Talking Stock #10 Whether to weather with Muz

Weathering has been the subject of many books and articles in the past, it is seen by some as a black art, enjoyed by others, and many myths also perpetuated (such as you can only do it an airbrush!) There are various different methods and materials that can be used and many are as just as effective as others. I first put online via RMweb many moons ago my own methods, which then formed the basis of an article in the October 2008 issue of Hornby Magazine and now a version can found online in the Model Railway Features section of British Railway Modelling Magazine’s website Model Railways Live

An example of weathered locomotives awaiting cleaning at Fisherton Sarum

The staged method that I devised over time, practice and observation is broken down into stages which I hope makes it simple for others to have a go and try. I stress that it is only my approach and there are many others. None of them, either the methods or the materials used, are either the only way or right or wrong.

It’s not just locomotives but also rolling stock that should be weathered to maintain consistency as can be seen in the coal wagons here on Fisherton Saram

However first and foremost the most important stage whatever the method being used is to research and seek photographs of the effect that you are looking for from the real thing, rather than using your imagination or copying someone else’s interpretation on a model as the finished effect will be so much better. At the end of the day have a go, practice on something simple, costs effective such a box wagon to start with and go from there. At the end of the day it’s both fun and rewarding.

My staged approached can be found on the BRM Model Railways Live website here.

6 thoughts on “Talking Stock #10 Whether to weather with Muz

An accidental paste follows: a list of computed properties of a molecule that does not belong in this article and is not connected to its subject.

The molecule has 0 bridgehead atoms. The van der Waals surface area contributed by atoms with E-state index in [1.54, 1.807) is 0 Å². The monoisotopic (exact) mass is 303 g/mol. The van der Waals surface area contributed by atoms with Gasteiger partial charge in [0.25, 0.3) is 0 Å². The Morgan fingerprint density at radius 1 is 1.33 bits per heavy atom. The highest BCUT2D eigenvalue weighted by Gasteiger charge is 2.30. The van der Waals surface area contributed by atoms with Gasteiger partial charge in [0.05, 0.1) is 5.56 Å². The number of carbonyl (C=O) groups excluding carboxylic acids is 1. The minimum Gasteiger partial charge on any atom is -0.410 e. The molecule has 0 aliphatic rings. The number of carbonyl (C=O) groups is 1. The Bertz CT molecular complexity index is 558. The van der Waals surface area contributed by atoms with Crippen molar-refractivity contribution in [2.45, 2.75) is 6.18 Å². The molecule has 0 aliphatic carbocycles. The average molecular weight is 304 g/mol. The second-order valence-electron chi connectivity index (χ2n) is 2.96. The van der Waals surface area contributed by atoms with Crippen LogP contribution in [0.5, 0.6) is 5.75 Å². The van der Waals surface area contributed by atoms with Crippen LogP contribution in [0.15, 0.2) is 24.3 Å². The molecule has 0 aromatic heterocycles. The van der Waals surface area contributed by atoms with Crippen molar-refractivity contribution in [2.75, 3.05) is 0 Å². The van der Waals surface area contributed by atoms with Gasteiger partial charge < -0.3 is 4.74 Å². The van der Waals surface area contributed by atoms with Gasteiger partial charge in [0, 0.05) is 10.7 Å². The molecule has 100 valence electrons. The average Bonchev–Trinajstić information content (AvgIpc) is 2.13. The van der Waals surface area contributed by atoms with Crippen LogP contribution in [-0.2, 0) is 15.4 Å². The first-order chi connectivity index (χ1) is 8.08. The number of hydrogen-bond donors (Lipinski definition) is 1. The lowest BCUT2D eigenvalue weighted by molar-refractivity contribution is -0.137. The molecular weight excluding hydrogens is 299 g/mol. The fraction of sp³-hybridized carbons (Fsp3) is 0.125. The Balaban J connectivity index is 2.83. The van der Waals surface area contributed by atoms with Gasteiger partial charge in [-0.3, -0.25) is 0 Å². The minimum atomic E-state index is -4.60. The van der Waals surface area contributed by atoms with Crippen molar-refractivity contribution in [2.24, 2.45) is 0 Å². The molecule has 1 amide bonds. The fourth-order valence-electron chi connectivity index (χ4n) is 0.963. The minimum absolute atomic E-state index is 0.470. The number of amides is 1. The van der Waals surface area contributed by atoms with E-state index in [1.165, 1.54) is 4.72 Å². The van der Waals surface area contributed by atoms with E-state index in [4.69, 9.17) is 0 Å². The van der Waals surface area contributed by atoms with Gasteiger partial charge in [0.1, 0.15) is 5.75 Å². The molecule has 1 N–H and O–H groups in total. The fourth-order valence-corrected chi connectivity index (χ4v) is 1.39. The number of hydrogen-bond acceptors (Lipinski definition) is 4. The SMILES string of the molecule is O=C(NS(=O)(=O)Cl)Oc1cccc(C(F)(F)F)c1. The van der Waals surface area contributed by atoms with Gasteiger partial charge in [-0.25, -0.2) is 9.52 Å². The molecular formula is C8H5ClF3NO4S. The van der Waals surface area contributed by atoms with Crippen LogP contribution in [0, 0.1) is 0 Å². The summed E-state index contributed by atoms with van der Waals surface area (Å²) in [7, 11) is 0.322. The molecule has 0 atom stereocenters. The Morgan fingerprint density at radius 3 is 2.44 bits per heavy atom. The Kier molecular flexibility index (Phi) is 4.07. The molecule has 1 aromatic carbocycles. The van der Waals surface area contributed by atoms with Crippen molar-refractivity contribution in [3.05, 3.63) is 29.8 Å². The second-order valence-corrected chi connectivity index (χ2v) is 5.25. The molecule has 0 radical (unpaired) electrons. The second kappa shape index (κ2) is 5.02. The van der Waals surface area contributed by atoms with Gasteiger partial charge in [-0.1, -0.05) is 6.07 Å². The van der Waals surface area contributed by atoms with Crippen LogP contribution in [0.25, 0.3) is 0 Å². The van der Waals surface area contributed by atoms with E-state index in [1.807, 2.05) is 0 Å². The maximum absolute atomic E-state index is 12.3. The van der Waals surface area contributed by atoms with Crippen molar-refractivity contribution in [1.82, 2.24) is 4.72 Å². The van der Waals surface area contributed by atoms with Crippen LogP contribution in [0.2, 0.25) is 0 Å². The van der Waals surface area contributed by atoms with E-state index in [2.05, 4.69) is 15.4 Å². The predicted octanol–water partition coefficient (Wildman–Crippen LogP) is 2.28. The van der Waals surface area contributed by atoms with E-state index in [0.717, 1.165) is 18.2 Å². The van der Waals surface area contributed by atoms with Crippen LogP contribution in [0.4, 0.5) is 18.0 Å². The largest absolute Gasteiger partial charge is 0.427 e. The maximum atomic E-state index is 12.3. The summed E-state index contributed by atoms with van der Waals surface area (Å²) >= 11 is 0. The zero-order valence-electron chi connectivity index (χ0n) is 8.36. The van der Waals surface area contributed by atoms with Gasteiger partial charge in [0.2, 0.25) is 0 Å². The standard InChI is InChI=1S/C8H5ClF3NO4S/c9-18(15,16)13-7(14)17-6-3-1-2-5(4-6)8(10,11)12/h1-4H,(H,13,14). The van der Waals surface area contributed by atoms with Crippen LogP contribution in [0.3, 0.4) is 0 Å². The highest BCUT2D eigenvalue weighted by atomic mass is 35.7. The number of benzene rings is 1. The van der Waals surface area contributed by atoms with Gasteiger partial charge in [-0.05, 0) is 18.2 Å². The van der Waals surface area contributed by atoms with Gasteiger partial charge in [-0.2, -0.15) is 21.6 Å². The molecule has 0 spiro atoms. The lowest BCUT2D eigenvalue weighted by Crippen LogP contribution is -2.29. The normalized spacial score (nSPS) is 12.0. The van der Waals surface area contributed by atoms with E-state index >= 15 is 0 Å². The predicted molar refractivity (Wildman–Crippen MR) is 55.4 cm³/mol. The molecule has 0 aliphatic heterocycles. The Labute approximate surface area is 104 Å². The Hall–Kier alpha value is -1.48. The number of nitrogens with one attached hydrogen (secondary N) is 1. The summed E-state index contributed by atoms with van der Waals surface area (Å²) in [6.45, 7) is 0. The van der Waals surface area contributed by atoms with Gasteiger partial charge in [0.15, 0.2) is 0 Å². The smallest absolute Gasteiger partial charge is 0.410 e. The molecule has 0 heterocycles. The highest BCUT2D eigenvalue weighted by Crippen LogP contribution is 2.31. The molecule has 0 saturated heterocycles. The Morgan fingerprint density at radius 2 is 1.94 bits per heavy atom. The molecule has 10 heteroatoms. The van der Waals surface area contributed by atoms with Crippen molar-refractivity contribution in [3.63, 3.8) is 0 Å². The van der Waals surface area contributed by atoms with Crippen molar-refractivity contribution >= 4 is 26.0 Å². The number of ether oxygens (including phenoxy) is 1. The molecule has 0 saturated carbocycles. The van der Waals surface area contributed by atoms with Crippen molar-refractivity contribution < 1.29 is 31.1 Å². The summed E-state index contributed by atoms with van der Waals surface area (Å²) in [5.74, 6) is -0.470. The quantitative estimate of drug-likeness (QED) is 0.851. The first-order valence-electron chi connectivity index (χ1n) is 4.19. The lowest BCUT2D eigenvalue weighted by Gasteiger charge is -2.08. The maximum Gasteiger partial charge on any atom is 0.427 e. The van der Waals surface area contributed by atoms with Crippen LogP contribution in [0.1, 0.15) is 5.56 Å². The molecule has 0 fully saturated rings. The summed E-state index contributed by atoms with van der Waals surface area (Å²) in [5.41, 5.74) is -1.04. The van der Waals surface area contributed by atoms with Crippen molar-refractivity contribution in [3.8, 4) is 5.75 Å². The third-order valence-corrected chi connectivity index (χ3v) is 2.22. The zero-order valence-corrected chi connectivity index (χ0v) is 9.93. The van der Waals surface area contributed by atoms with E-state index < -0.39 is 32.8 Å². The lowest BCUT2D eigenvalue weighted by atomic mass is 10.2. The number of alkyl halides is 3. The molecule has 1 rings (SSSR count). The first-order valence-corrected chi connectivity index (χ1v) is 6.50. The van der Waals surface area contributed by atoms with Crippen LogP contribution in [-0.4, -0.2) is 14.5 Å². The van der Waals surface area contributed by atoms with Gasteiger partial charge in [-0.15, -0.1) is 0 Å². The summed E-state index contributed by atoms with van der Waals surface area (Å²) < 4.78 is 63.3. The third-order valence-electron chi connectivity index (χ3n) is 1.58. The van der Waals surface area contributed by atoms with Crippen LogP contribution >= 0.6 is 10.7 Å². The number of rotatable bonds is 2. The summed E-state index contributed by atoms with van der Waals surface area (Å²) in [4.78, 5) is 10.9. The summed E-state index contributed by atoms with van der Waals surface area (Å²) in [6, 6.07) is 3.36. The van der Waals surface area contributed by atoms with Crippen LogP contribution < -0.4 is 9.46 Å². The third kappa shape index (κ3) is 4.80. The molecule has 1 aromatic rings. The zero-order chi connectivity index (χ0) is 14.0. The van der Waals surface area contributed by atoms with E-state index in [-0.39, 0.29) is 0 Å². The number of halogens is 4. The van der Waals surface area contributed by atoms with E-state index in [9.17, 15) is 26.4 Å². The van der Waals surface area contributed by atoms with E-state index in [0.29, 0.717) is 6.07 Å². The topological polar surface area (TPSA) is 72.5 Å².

1. ‘However first and foremost the most important stage whatever the method being used is to research and seek photographs of the effect that you are looking for from the real thing, rather than using your imagination or copying someone ‘ – spot on Graham. I’ve seen so many weathering efforts that clearly have paid no reference whatsoever to the appearance of the real thing and they look truly awful.

    I think I commented a while ago that your staged approach is very similar to mine, I always use both paint brushes and the airbrush to achieve weathering effects and I like to think I do a good job (most of the time – I’ve had my moments!).

    I would add that weathering is very subjective and what looks fine to one modeller will look wrong to another.

    Glenn

  2. I am experimenting with the new micro particle weathering powders and Testors Dullcote spray to fix the effect afterward. The effect can be very good particularly on the undercarriages of rolling stock.

    i am still trying to get the right tired look on a West Country as it arrives in Padstow after the long journey from Waterloo (Didn’t they change locomotives somewhere on the ACE?)

    best

    Ken
    (Walnut Creek, California)

    1. The ACE would have changed engines at Salisbury and Exeter although in later BR days Merchant Navy’s worked right through from Waterloo to Exeter with just a crew change at Salisbury. Post war it wold have been worked with Merchant Navy’s from Waterloo to Exeter and Light Pacific’s from Exeter.

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